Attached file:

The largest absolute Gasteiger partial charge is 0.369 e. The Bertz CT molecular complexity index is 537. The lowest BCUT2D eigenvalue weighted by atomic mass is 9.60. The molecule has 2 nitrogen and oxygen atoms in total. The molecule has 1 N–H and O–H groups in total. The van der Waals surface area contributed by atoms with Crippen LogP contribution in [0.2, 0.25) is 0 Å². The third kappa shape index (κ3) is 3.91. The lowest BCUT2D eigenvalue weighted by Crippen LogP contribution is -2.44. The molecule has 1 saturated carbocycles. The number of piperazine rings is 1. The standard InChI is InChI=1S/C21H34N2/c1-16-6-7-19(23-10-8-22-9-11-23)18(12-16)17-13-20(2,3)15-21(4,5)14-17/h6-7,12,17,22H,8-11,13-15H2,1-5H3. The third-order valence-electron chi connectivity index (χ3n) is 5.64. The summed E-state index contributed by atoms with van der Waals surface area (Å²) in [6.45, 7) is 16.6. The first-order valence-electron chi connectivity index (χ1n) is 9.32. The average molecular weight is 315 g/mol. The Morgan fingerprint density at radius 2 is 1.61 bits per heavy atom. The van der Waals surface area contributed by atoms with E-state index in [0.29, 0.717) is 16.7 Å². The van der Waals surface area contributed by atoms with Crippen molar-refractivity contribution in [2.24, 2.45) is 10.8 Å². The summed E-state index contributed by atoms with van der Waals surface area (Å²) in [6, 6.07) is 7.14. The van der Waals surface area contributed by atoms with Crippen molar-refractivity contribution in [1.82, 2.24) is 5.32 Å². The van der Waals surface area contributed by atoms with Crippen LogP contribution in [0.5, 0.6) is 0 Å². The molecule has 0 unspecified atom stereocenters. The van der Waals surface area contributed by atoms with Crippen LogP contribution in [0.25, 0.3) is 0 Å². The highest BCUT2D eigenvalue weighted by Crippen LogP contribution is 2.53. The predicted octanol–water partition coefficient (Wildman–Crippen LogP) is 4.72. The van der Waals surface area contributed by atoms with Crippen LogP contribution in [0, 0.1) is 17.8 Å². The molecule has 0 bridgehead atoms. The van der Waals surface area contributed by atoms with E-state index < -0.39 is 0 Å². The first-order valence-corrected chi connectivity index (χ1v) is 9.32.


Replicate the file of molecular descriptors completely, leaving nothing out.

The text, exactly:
The largest absolute Gasteiger partial charge is 0.369 e. The Bertz CT molecular complexity index is 537. The lowest BCUT2D eigenvalue weighted by atomic mass is 9.60. The molecule has 2 nitrogen and oxygen atoms in total. The molecule has 1 N–H and O–H groups in total. The van der Waals surface area contributed by atoms with Crippen LogP contribution in [0.2, 0.25) is 0 Å². The third kappa shape index (κ3) is 3.91. The lowest BCUT2D eigenvalue weighted by Crippen LogP contribution is -2.44. The molecule has 1 saturated carbocycles. The number of piperazine rings is 1. The standard InChI is InChI=1S/C21H34N2/c1-16-6-7-19(23-10-8-22-9-11-23)18(12-16)17-13-20(2,3)15-21(4,5)14-17/h6-7,12,17,22H,8-11,13-15H2,1-5H3. The third-order valence-electron chi connectivity index (χ3n) is 5.64. The summed E-state index contributed by atoms with van der Waals surface area (Å²) in [6.45, 7) is 16.6. The first-order valence-electron chi connectivity index (χ1n) is 9.32. The average molecular weight is 315 g/mol. The Morgan fingerprint density at radius 2 is 1.61 bits per heavy atom. The van der Waals surface area contributed by atoms with E-state index in [0.29, 0.717) is 16.7 Å². The van der Waals surface area contributed by atoms with Crippen molar-refractivity contribution in [2.24, 2.45) is 10.8 Å². The summed E-state index contributed by atoms with van der Waals surface area (Å²) in [6, 6.07) is 7.14. The van der Waals surface area contributed by atoms with Crippen molar-refractivity contribution in [1.82, 2.24) is 5.32 Å². The van der Waals surface area contributed by atoms with Crippen LogP contribution in [0.5, 0.6) is 0 Å². The molecule has 0 unspecified atom stereocenters. The van der Waals surface area contributed by atoms with Crippen LogP contribution in [0.25, 0.3) is 0 Å². The highest BCUT2D eigenvalue weighted by Crippen LogP contribution is 2.53. The predicted octanol–water partition coefficient (Wildman–Crippen LogP) is 4.72. The van der Waals surface area contributed by atoms with Crippen LogP contribution in [0, 0.1) is 17.8 Å². The molecule has 0 bridgehead atoms. The van der Waals surface area contributed by atoms with E-state index < -0.39 is 0 Å². The first-order valence-corrected chi connectivity index (χ1v) is 9.32.